|Publication number||US6098717 A|
|Application number||US 08/947,069|
|Publication date||8 Aug 2000|
|Filing date||8 Oct 1997|
|Priority date||8 Oct 1997|
|Also published as||CA2305720A1, CA2305720C, WO1999018328A1|
|Publication number||08947069, 947069, US 6098717 A, US 6098717A, US-A-6098717, US6098717 A, US6098717A|
|Inventors||Gary L. Bailey, Leo D. Hudson, Sherman R. Warren, Ross S. Woods|
|Original Assignee||Formlock, Inc.|
|Export Citation||BiBTeX, EndNote, RefMan|
|Patent Citations (84), Non-Patent Citations (4), Referenced by (212), Classifications (10), Legal Events (11)|
|External Links: USPTO, USPTO Assignment, Espacenet|
The field of the present invention is well drilling and completion systems.
Well drilling and completion equipment includes tubulars which are variously characterized as casing, tubing and liner. For universal application, they are cylindrical in shape and of a length in compliance with the American Petroleum Institute Standard 5C. The term "casing" is typically applied to tubulars which are larger in diameter and used to support the earth's encroachment when drilling a bore hole for a well. Often casing is cemented to the bore hole to define a sound structural member and to prevent migration of unwanted gases, water or other fluids outwardly of the casing. Casing is typically assembled from 40 foot long tubulars with threaded couplings. Wells can extend for several miles into the earth. As the well increases in depth, the hydraulic pressures to which the casing is subjected to increase. Decreases in casing diameter with increasing depth is common, often to avoid experiencing excessive force from such high pressures. Such decreases typically occur in step function as smaller casing is employed.
"Liner" is typically made up of tubulars in an area of well production. Liner can have portions with slots prefabricated through the wall, end closure elements and the like. Liner is typically smaller in diameter than casing and is typically placed in wells after casing to extend from casing into production zones.
Other tubing may be employed within casing to bring production to the surface and for other communication within wells. This too is placed in wells after casing and has a reduced diameter.
To insure the flow of fluids with or without entrained solids are appropriately directed within wells, packers or annular seals are frequently employed to span gaps at radial steps in tubular construction within wells. Packers are also employed to insure the blockage of pressure from unwanted areas.
Additionally, structural support from above frequently is needed for such placements. The compression of tubular strings through placement on the bottom is often considered to be detrimental to the pressure integrity of the structure. Consequently, suspending liner or casing in tension is preferred. Hangers typically are used which employ wedges or other structural devices to grip the inner tubular. Combinations of packers and hangers are also used.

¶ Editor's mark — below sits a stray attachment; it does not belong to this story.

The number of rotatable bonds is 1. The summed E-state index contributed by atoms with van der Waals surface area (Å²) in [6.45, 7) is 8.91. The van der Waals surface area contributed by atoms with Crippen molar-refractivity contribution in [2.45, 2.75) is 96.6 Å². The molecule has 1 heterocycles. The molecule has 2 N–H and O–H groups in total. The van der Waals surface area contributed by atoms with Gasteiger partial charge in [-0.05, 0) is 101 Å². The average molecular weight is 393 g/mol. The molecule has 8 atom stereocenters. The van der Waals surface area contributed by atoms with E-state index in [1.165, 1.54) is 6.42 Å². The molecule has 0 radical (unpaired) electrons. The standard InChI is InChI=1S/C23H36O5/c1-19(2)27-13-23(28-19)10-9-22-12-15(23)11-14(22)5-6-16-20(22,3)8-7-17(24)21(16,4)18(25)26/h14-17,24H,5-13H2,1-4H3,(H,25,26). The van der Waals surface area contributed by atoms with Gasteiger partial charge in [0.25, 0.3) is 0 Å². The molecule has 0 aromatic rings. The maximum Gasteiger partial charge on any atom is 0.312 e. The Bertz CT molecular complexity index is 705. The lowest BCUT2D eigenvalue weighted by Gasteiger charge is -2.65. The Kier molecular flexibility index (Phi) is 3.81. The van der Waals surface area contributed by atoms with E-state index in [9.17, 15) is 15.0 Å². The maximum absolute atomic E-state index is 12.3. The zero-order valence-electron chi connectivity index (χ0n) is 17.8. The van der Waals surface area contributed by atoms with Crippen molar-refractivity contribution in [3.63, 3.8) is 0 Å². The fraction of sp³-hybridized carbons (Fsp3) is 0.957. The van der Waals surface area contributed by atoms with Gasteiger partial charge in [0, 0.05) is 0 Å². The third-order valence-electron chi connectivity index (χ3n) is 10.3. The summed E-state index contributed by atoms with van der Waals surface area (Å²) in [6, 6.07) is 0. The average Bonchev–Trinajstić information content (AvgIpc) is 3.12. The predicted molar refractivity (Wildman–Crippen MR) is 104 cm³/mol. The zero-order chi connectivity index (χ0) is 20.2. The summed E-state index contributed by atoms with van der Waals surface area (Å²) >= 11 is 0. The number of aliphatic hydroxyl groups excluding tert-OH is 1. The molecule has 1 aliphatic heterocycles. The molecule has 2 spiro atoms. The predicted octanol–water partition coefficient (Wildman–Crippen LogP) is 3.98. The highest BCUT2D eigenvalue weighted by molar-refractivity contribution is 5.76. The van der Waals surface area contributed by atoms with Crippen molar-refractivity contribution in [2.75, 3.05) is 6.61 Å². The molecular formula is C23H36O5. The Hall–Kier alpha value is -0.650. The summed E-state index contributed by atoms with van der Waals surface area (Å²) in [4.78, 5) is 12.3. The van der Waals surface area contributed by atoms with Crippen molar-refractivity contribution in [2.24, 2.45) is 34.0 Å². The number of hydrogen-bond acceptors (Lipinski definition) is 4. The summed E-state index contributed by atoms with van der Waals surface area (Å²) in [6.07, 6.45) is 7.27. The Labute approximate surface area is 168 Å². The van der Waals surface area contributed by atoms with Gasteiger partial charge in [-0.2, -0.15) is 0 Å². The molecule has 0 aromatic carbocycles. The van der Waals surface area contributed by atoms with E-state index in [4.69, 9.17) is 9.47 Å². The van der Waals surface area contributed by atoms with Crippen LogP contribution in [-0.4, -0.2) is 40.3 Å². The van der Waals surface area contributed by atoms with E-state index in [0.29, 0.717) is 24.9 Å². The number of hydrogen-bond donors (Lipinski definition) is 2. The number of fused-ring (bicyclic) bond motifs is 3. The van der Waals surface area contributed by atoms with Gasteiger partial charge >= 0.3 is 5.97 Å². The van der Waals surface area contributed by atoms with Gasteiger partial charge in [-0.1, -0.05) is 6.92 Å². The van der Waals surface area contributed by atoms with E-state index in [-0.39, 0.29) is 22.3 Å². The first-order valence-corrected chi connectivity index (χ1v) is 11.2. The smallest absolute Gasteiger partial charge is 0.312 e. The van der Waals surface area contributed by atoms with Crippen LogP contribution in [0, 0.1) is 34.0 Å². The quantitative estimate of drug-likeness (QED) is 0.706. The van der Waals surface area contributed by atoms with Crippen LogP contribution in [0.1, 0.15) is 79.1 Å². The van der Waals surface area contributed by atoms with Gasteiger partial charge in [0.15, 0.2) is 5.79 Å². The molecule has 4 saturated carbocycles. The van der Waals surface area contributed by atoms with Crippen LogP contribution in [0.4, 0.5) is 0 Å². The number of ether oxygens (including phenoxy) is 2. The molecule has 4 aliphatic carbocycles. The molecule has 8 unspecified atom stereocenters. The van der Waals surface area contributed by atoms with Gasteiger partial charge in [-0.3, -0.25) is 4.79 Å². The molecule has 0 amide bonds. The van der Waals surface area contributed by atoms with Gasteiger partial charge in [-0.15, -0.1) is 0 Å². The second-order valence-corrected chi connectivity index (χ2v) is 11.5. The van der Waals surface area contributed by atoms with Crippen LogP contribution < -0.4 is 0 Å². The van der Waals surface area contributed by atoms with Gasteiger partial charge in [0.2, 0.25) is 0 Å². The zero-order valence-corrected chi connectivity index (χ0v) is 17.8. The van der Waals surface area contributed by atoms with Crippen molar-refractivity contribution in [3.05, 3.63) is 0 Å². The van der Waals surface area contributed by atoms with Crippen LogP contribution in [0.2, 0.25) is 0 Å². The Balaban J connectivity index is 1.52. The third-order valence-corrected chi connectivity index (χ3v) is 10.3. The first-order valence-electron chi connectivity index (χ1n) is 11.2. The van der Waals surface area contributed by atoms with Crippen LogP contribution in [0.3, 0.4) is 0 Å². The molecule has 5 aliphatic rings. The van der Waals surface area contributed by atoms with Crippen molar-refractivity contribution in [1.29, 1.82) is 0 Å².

The present invention is directed to methods for hanging tubulars in wells including the expansion of the inner tubular beyond its elastic limit outwardly against an outer tubular with the outer tubular experiencing sufficient deformation to place the final assembly in a tight relationship. Tubular hanging is accomplished. Sealing may also be achieved. Apparatus to these ends is separately contemplated.
In a first separate aspect of the present invention, a method for hanging an inner tubular and an outer tubular includes an overlapping of the tubulars. The inner tubular is expanded partially or fully circumferentially past the yield point and the outer tubular is expanded partially or fully circumferentially by the inner tubular, the expansion being sufficient that elastic recovery for the inner tubular is less than elastic recovery for the outer tubular. A structural hanging of the inner tubular on the outer tubular is thus accomplished. Depending on the materials employed, a sealing may also be accomplished at the same time. Additional ductile sealing material may be employed as well. The foregoing can be accomplished without expanding the outer tubular beyond the yield point when that is preferred.
In a second separate aspect of the present invention, a method for hanging a first tubular and a second tubular includes an overlapping of the tubulars with a spacer therebetween which is substantially incompressible in the radial direction. The inner tubular is expanded partially or fully circumferentially past the yield point and the outer tubular is expanded partially or fully circumferentially by the spacer. A structural hanging of the inner tubular on the outer tubular is thus accomplished. Depending on the materials employed, a sealing may also be accomplished at the same time. The spacer may have seals and structure allowing for its easy partial or full expansion circumferentially through portions thereof. Additional ductile sealing material may be employed as well.
In a third separate aspect of the present invention, the prior aspects are contemplated to be specifically employed for hanging cylindrical liners within cylindrical casings.
In a fourth separate aspect of the present invention, laterally hanging a tubular is accomplished through drilling diagonally through the wall of a casing, placing a tubular through that wall and expanding the tubular past the yield point and the casing by the tubular. The tubular extending into the casing may then be drilled out. In this way, access to the main bore as well as to the lateral bore or bores remains.